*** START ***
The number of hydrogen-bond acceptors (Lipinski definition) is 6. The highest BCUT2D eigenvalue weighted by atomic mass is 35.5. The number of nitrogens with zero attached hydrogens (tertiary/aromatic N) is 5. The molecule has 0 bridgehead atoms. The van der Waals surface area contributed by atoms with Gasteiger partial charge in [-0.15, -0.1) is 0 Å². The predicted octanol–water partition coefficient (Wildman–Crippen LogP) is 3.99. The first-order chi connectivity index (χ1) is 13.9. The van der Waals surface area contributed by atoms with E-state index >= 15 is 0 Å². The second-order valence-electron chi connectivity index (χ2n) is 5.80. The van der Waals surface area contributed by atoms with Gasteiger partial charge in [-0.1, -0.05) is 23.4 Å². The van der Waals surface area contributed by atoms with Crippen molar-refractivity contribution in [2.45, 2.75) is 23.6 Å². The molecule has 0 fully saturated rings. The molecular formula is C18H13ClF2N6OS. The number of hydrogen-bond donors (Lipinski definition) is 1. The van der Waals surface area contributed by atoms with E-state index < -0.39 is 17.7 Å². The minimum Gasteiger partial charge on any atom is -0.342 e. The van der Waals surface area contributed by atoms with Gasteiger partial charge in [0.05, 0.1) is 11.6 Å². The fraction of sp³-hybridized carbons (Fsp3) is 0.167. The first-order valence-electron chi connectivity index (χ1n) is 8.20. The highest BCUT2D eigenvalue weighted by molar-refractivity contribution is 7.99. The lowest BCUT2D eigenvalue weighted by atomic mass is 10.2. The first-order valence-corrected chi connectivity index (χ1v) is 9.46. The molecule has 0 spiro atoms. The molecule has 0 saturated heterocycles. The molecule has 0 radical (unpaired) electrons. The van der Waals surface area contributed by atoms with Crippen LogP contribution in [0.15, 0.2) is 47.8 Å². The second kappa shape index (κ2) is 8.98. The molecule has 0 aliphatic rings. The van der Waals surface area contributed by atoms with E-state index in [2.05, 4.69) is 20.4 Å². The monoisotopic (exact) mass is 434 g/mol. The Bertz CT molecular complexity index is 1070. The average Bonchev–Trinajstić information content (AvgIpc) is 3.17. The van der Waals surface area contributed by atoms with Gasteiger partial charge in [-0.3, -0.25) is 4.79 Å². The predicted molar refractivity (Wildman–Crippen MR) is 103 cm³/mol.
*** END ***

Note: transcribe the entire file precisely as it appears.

The number of hydrogen-bond acceptors (Lipinski definition) is 6. The highest BCUT2D eigenvalue weighted by atomic mass is 35.5. The number of nitrogens with zero attached hydrogens (tertiary/aromatic N) is 5. The molecule has 0 bridgehead atoms. The van der Waals surface area contributed by atoms with Gasteiger partial charge in [-0.15, -0.1) is 0 Å². The predicted octanol–water partition coefficient (Wildman–Crippen LogP) is 3.99. The first-order chi connectivity index (χ1) is 13.9. The van der Waals surface area contributed by atoms with E-state index >= 15 is 0 Å². The second-order valence-electron chi connectivity index (χ2n) is 5.80. The van der Waals surface area contributed by atoms with Gasteiger partial charge in [-0.1, -0.05) is 23.4 Å². The van der Waals surface area contributed by atoms with Crippen molar-refractivity contribution in [2.45, 2.75) is 23.6 Å². The molecule has 0 fully saturated rings. The molecular formula is C18H13ClF2N6OS. The number of hydrogen-bond donors (Lipinski definition) is 1. The van der Waals surface area contributed by atoms with E-state index < -0.39 is 17.7 Å². The minimum Gasteiger partial charge on any atom is -0.342 e. The van der Waals surface area contributed by atoms with Gasteiger partial charge in [0.05, 0.1) is 11.6 Å². The fraction of sp³-hybridized carbons (Fsp3) is 0.167. The first-order valence-electron chi connectivity index (χ1n) is 8.20. The highest BCUT2D eigenvalue weighted by molar-refractivity contribution is 7.99. The lowest BCUT2D eigenvalue weighted by atomic mass is 10.2. The first-order valence-corrected chi connectivity index (χ1v) is 9.46. The molecule has 0 spiro atoms. The molecule has 0 saturated heterocycles. The molecule has 0 radical (unpaired) electrons. The van der Waals surface area contributed by atoms with Crippen LogP contribution in [0.15, 0.2) is 47.8 Å². The second kappa shape index (κ2) is 8.98. The molecule has 0 aliphatic rings. The van der Waals surface area contributed by atoms with E-state index in [2.05, 4.69) is 20.4 Å². The monoisotopic (exact) mass is 434 g/mol. The Bertz CT molecular complexity index is 1070. The average Bonchev–Trinajstić information content (AvgIpc) is 3.17. The van der Waals surface area contributed by atoms with Gasteiger partial charge in [-0.3, -0.25) is 4.79 Å². The predicted molar refractivity (Wildman–Crippen MR) is 103 cm³/mol.